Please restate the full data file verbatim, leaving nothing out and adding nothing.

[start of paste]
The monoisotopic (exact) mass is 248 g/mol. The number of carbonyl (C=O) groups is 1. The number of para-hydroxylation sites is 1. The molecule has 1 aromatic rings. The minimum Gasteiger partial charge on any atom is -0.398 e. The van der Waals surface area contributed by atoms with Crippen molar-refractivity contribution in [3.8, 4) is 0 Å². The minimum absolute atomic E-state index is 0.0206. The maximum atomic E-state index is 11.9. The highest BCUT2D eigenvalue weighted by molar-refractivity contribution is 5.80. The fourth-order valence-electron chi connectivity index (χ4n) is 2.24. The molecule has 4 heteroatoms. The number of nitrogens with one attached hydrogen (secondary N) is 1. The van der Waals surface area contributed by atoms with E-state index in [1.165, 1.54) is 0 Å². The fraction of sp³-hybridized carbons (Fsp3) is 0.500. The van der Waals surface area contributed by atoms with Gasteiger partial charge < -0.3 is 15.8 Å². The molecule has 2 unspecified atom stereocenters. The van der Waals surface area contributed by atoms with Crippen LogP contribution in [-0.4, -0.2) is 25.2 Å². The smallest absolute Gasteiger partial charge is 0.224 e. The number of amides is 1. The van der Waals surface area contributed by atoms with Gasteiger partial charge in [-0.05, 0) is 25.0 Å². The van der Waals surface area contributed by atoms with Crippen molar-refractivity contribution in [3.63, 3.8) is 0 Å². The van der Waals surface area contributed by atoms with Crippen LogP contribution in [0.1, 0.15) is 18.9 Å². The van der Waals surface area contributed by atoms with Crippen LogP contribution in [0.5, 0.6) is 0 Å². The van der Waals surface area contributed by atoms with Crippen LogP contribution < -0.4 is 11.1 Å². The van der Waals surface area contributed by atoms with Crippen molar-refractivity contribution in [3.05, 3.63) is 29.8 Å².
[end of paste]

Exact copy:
The monoisotopic (exact) mass is 248 g/mol. The number of carbonyl (C=O) groups is 1. The number of para-hydroxylation sites is 1. The molecule has 1 aromatic rings. The minimum Gasteiger partial charge on any atom is -0.398 e. The van der Waals surface area contributed by atoms with Crippen molar-refractivity contribution in [3.8, 4) is 0 Å². The minimum absolute atomic E-state index is 0.0206. The maximum atomic E-state index is 11.9. The highest BCUT2D eigenvalue weighted by molar-refractivity contribution is 5.80. The fourth-order valence-electron chi connectivity index (χ4n) is 2.24. The molecule has 4 heteroatoms. The number of nitrogens with one attached hydrogen (secondary N) is 1. The van der Waals surface area contributed by atoms with E-state index in [1.165, 1.54) is 0 Å². The fraction of sp³-hybridized carbons (Fsp3) is 0.500. The van der Waals surface area contributed by atoms with Gasteiger partial charge < -0.3 is 15.8 Å². The molecule has 2 unspecified atom stereocenters. The van der Waals surface area contributed by atoms with Crippen LogP contribution in [-0.4, -0.2) is 25.2 Å². The smallest absolute Gasteiger partial charge is 0.224 e. The number of amides is 1. The van der Waals surface area contributed by atoms with Gasteiger partial charge in [-0.05, 0) is 25.0 Å². The van der Waals surface area contributed by atoms with Crippen molar-refractivity contribution in [3.63, 3.8) is 0 Å². The van der Waals surface area contributed by atoms with Crippen LogP contribution in [0.1, 0.15) is 18.9 Å². The van der Waals surface area contributed by atoms with Crippen LogP contribution in [0.5, 0.6) is 0 Å². The van der Waals surface area contributed by atoms with Crippen LogP contribution < -0.4 is 11.1 Å². The van der Waals surface area contributed by atoms with Crippen molar-refractivity contribution in [3.05, 3.63) is 29.8 Å².